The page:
Later On

A blog written for those whose interests more or less match mine.

The usefulness of Calibre

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I was browsing through a list of adventure stories, and found this entry:

E. Nesbit’s children’s fantasy adventure The Phoenix and the Carpet (1904). Nesbit’s writing is extraordinary, because: she is drily witty, in a way that makes her writing as entertaining to adults as to children; she was politically progressive, so there’s not quite as much to cringe at as we find in her contemporaries’ writing; and her conception of how magic and the everyday world might interact — the brilliant idea that magic has strict rules which need to be puzzled out, painfully — would prove influential on everyone from P.L. Travers to Edward Eager, C.S. Lewis, Diana Wynne Jones, and J.K. Rowling. Here, siblings Cyril, Anthea, Robert, and Jane, whom we first met in Five Children and It (1902), discover a flying carpet and an ancient Phoenix — a magnificent, vain creature which expects to be worshipped by modern Londoners. Over the course of several adventures, the children wear out the carpet’s fabric — which causes it to malfunction, entertainingly. There’s a burglar, a buried treasure, and a church jumble sale that goes entertainingly awry. Will the children figure out the best possible use for the carpet before it’s too late? Fun facts: The final installment in the Psammead series is The Story of the Amulet (1906). I’m also a fan of Nesbit’s Bastable series, her House of Arden series (including 1908’s The House of Arden), and her other children’s novels — including The Railway Children (1906) and The Enchanted Castle (1907).

E. Nesbit’s name rang a bell, as did The Enchanted Castle, which I’m sure I read some decades ago. A quick search took me to a site with the full text, but I wanted to read it on my Kindle, not my computer. I saw that you can download the text in MOBI format, but that download is chapter by chapter, not the entire book. The PDF is the entire book, but that’s not a good format for the Kindle. The EPUB file is the full novel, but Kindle doesn’t do EPUB (nor, for that matter, does it any longer do MOBI — it insists on AZW3).

However, the (free) program Calibre, an ebook management program, can convert files from one format to another, and in particular from EPUB to AZW3. And before you could say “Jack Robinson,” I had the file downloaded, converted, and transferred to my Kindle. (I admit you would have to speak v-e-r-y s-l-o-w-l-y to still be saying the name when I had finished, but it did take very little time.)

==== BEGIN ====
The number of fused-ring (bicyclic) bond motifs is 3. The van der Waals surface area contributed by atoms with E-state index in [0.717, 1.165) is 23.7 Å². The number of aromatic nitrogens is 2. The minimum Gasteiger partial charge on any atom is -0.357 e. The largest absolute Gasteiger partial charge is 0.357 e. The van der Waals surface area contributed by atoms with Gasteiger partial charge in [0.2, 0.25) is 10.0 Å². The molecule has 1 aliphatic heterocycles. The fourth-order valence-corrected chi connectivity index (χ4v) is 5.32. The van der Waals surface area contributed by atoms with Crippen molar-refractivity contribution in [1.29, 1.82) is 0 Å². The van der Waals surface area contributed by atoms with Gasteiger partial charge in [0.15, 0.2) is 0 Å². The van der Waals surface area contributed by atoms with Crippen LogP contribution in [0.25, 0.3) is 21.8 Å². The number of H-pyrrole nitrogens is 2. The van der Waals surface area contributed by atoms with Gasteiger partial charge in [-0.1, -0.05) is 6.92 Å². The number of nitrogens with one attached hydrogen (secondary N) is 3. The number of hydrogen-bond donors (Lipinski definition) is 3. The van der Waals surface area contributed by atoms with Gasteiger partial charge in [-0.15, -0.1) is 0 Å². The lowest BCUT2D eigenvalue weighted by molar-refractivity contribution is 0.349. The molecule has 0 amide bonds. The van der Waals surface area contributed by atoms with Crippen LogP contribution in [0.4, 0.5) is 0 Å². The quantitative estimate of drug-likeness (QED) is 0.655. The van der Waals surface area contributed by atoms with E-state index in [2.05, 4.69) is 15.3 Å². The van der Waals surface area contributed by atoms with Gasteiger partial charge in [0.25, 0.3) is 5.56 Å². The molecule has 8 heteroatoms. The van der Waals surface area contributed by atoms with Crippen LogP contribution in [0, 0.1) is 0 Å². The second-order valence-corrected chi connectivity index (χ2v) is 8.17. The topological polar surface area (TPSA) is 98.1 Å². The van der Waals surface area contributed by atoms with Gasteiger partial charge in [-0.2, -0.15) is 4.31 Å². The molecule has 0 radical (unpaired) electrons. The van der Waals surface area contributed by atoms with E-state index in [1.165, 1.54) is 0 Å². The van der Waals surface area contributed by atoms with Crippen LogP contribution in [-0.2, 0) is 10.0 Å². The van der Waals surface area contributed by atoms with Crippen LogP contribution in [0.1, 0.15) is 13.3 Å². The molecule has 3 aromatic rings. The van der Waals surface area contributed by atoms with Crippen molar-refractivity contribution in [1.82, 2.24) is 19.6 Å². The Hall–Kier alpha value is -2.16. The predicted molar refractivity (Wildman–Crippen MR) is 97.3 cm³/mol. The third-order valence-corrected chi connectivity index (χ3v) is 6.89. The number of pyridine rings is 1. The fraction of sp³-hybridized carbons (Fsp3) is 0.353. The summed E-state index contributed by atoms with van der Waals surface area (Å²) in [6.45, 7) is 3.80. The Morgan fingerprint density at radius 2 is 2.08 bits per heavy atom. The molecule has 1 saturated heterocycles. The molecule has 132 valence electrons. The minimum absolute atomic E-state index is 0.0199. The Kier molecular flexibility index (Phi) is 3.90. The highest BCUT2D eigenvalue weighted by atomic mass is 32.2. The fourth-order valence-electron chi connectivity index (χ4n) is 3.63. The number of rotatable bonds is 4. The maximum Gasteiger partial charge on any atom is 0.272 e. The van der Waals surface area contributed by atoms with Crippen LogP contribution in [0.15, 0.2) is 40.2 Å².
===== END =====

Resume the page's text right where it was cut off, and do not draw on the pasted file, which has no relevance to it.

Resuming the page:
Here’s the process, using Calibre’s menu bar of buttons:

Screen Shot 2020-07-12 at 4.57.11 PM

  1. Download book as PDF.
  2. Use the Add books button to add the PDF book to your Calibre library.
  3. Use the Edit metadata button to correct title and author (since those are displayed)
  4. Use the Convert books button to convert the book from PDF to the format for your ebook reader. For me, that’s AZW3; for you, it might be MOBI or EPUB or some other format — Calibre does them all.
  5. Use the Send to device button to send the converted book to your reader. (Obviously, your reader must be attached to the computer to do this; if it’s not attached, the button doesn’t show.)

I also put this short story on my Kindle. In my browser, I used Edit > Select All; then File > Print, and I printed it as a PDF. The I followed the above steps. Very easy, very quick.

I should note that some PDFs don’t convert so well as the E. Nesbit PDF did. In some PDFs certain letter combinations are coded as ligatures and the conversion problem has problems with those. For example, in some PDFs, “ll” (double lower-case L) is converted by Calibre to ” l” — one lower-case L with a space. For more info, see Read this before Posting PDF Questions, especially the section titled “Various character pairs like ‘ff’, ‘ll’, etc are missing from my conversion.”

I’ve previously pointed out the site Standardebooks.org, from which you can download (for free) excellent books that have been carefully edited. Standard eBooks provides files in various formats, including AZW3 for the Kindle. I have found the best way to get them onto the Kindle is via Calibre: download the file, the used Add book to get it into Calibre, and then use Send to device to put it on your Kindle (or other ebook reader). This automatically cleans up the file titles — and also permits you to check (and correct if needed) the metadata.

An aside on the etymology of the phrase “before you can say ‘Jack Robinson'”?

Uncertain. There is some speculation that this is a reference to Sir John Robinson, a Lieutenant at the Tower of London around 1600, but there is nothing known about him that is associated with speed (Samuel Pepys called him as “a talking bragging bufflehead.”), and the phrase does not appear in print until 1778.

If you read ebooks, Calibre is worth a look.

Written by Leisureguy

11 May 2020 at 10:31 am

Posted in Books, Software, Technology

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